“If, when you think of one, you get a sharp intake of breath and start to feel a steely resolve inside to follow through, it’s probably the right one”.
What was my friend Toby talking about that would have such an impact on me? The answer – an Anti-charity.
The concept of the Anti-charity comes from stickK a website started in 2007 by two Yale University professors, Dean Karlan and Ian Ayres.
During graduate school at M.I.T., Karlan and a colleague, John Romalis, made a wager to lose 40 pounds each and to referee one another so as to stay on target. They created a contract to do this, and both signed up. They also promised to pay each other $10,000 if they didn’t lose the weight by an agreed date. If they both both failed, the one who failed by least would get $5,000.
They were using the concept found in behavioural economics called loss aversion. Loss aversion refers to people’s tendency to strongly prefer avoiding losses to acquiring gains. It implies that someone who loses $100 will lose more satisfaction than another person will gain satisfaction from a $100 windfall. Some studies suggest that losses are twice as powerful, psychologically, as gains. (*1)
Happily, both Karlin and Romalis succeeded in shedding the pounds and in 2007 Karlin and some other colleagues launched stickK, a website based on this contractual approach to achieving tough personal goals.
Users set up a “commitment contract” where they agree to achieve a certain goal, such as losing weight, exercising more, quitting smoking, or conserving energy. As part of the typical contract, an independent referee must be appointed to monitor whether the goal has been reached and to inform stickK.
And if the contract is broken?
When setting up the contract you can commit a certain amount of money to be forfeited if you don’t complete a task (i.e. $5 every time you didn’t go the gym when you committed too). The money could go to a friend, a charity you choose, or the one that really got me interested was the money would go to an Anti-charity.
An Anti-charity is any organisation whose views you strongly oppose, or one which promotes values that are most contrary to your own. As they say on the website;
“The purpose of an Anti-charity is to provide an added incentive for you to achieve your goal. By designating an Anti-charity as your recipient of stakes, you’ll certainly work that much harder to ensure that your money never falls into the wrong hands.”
So for example is you were:
- a very happy smoker who was worried about the number of challenges of your right to smoke, the money could go to say the Non Smokers; Movement of Australia who are, according to their website, there; “Protecting the rights of the Non-smoking majority from tobacco smoke and from the tobacco industry’s propaganda“.
- a practising Christian the money could go to the Atheist Foundation of Australia (or vice versa)
- someone who was working to reduce the effects of climate change and educate others to do the same, your forfeited money could go to the US organisation ‘The Stop Climate Chaos Coalition’
- a proud gun owner who believed in your right to keep and bear arms your Anti-charity could be the Educational Fund to Stop Gun Violence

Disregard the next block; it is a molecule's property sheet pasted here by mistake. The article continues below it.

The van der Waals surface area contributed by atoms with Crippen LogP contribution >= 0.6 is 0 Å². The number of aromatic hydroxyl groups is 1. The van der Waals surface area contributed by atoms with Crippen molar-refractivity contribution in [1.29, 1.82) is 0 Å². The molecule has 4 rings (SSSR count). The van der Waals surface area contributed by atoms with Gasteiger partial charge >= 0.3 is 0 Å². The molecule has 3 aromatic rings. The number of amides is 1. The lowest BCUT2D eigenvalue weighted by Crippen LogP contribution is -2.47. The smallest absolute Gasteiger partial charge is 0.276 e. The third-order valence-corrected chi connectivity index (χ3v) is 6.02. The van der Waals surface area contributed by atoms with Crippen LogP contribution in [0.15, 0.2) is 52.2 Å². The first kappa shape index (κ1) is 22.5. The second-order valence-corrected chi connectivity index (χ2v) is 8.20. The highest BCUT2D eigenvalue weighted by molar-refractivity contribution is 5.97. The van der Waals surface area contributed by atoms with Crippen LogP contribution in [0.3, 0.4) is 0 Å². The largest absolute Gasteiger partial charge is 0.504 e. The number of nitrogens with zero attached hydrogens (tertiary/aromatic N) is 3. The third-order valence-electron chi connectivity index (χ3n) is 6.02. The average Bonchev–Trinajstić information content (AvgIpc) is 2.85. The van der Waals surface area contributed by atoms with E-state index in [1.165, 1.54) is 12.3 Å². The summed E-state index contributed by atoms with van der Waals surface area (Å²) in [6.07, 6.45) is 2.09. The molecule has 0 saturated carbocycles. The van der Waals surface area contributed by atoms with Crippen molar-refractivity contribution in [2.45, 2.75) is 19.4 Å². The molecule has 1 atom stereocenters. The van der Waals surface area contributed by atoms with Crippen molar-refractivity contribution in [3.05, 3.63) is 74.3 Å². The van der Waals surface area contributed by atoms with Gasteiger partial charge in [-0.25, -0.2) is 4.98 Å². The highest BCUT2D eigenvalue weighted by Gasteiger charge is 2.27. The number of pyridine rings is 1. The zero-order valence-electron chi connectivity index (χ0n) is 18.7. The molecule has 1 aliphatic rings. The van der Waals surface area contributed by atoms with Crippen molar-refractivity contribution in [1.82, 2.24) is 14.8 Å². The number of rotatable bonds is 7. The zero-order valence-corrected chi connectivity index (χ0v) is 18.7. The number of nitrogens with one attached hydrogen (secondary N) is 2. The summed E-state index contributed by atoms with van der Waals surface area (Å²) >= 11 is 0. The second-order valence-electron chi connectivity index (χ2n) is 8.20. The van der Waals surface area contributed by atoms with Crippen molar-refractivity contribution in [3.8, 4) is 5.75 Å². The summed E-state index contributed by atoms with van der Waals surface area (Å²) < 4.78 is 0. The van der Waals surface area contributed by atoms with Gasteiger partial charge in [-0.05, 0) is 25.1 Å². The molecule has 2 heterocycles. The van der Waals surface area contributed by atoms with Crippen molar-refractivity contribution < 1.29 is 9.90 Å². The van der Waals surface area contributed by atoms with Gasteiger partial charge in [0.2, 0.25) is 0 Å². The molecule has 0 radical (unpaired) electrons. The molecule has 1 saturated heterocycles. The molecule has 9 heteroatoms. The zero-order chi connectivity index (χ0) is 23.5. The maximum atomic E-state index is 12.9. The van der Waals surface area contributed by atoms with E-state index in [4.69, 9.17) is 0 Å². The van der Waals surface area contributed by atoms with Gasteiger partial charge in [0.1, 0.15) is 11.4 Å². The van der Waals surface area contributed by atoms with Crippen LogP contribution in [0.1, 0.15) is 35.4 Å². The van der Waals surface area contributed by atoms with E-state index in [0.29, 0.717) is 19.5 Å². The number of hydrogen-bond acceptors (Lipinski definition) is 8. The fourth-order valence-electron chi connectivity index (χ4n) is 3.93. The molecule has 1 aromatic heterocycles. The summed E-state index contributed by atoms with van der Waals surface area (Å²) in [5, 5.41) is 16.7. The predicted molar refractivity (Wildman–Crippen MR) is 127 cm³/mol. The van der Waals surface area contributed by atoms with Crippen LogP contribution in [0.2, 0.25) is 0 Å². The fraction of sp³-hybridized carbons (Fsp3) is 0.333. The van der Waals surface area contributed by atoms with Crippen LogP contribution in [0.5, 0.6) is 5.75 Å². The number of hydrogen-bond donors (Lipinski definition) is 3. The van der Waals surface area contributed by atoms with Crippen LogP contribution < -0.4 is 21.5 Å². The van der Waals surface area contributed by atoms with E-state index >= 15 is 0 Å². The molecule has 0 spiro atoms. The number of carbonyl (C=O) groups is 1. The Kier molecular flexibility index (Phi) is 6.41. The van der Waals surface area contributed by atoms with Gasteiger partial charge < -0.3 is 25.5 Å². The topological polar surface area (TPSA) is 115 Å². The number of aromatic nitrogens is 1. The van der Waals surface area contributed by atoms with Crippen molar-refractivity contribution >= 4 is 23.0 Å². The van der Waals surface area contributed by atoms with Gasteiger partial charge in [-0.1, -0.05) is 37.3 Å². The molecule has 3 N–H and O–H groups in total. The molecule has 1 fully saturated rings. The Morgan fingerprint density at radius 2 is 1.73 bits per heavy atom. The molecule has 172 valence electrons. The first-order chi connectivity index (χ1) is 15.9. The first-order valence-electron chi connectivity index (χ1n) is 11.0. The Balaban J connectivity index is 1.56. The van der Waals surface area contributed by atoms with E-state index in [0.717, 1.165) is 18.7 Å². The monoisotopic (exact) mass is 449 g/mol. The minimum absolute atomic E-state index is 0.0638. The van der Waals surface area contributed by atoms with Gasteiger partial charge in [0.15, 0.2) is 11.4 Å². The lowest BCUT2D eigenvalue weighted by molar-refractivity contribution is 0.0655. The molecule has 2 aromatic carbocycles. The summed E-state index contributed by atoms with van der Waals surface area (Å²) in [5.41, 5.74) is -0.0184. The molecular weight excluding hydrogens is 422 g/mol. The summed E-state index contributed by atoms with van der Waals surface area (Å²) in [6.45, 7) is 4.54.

- a sports fan, and the money would go to your arch enemies supporters club (i.e. a supporter of Carlton footie club here in Melbourne and the money going to Collingwood, or to the NSW State of Origin fund if you were from Queensland, or to Celtic Football Club if you supported Glasgow Rangers).
When we first started using stickK, Toby and I decided to test a few things out. His challenge was to cook himself a home cooked meal every night for three months. Not that easy for an early 20s, single bloke, living alone, surrounded by takeaways. For me it was about exercise and undertaking some form of it three times a week.
We started off setting up any forfeits we incurred to go to a charity. However what we quickly found was that it had no impact on whether we did the task or not. What was the worse outcome if I didn’t exercise, $5 would go to World Vision? Didn’t feel like much of a punishment.
We therefore changed it to for the money to go to our Anti-Charity and that is where the conversation that started this blog came from. When, as an Arsenal football (soccer) fan, Toby said the $5 could go the the Tottenham Hotspurs (Spurs) Supporters club (our arch enemies), I had the exact reaction he mentioned – a sharp intake of breath and start to feel a steely resolve inside to follow through.
Our natural desire to avoid loss, coupled with the concept of the Anti-charity really resonated with me and did play a part in me exercising far more regularly. The thought of paying out to a bunch of Spurs fans if I didn’t meet my commitments to exercise, had me reaching for the phone to make that squash court booking right then and there!
(*1) Kahneman, D. & Tversky, A. (1979). Prospect Theory: An Analysis of Decision under Risk. Econometrica 47, 263-291.
John Hagel has written an interesting post on the importance of narratives in providing persistent context for our lives, organisations and society. The post is important because John is an esteemed thinker that business and institutions notice and heed. And it is also this reason that I’m prompted to write this reply because I feel there are some points requiring clarification.
If you’re like me you hear the term ‘narrative’ all over the place these days: “What’s the political narrative?” “We need a compelling narrative.” “Their narrative is unclear or even non-existent.” I’m certain most people have little idea what is really meant by the term. John begins to describe what he means by ‘narrative’ but, for me, it doesn’t go far enough, especially since most of his post is filled with the term.